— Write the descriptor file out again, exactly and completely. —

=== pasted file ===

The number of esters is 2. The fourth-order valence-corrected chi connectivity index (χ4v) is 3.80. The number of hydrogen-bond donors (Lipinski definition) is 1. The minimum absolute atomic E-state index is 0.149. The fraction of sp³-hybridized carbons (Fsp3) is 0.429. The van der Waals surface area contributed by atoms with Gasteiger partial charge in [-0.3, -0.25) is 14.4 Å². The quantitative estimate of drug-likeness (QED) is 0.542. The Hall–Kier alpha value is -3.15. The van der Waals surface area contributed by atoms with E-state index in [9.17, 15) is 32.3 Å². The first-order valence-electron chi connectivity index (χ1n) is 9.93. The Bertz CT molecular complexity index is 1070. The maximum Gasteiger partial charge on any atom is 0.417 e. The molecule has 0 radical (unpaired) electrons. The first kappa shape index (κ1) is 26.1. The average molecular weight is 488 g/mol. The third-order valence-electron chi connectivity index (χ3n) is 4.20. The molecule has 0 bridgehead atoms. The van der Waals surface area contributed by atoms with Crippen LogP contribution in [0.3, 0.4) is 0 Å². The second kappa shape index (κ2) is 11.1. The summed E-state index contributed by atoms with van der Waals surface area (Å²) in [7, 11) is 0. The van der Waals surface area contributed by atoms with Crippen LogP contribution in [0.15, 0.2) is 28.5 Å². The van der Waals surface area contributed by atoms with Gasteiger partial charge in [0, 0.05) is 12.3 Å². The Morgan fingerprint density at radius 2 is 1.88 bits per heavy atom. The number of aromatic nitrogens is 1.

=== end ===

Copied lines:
The number of esters is 2. The fourth-order valence-corrected chi connectivity index (χ4v) is 3.80. The number of hydrogen-bond donors (Lipinski definition) is 1. The minimum absolute atomic E-state index is 0.149. The fraction of sp³-hybridized carbons (Fsp3) is 0.429. The van der Waals surface area contributed by atoms with Gasteiger partial charge in [-0.3, -0.25) is 14.4 Å². The quantitative estimate of drug-likeness (QED) is 0.542. The Hall–Kier alpha value is -3.15. The van der Waals surface area contributed by atoms with E-state index in [9.17, 15) is 32.3 Å². The first-order valence-electron chi connectivity index (χ1n) is 9.93. The Bertz CT molecular complexity index is 1070. The maximum Gasteiger partial charge on any atom is 0.417 e. The molecule has 0 radical (unpaired) electrons. The first kappa shape index (κ1) is 26.1. The average molecular weight is 488 g/mol. The third-order valence-electron chi connectivity index (χ3n) is 4.20. The molecule has 0 bridgehead atoms. The van der Waals surface area contributed by atoms with Crippen LogP contribution in [0.3, 0.4) is 0 Å². The second kappa shape index (κ2) is 11.1. The summed E-state index contributed by atoms with van der Waals surface area (Å²) in [7, 11) is 0. The van der Waals surface area contributed by atoms with Crippen LogP contribution in [0.15, 0.2) is 28.5 Å². The van der Waals surface area contributed by atoms with Gasteiger partial charge in [0, 0.05) is 12.3 Å². The Morgan fingerprint density at radius 2 is 1.88 bits per heavy atom. The number of aromatic nitrogens is 1.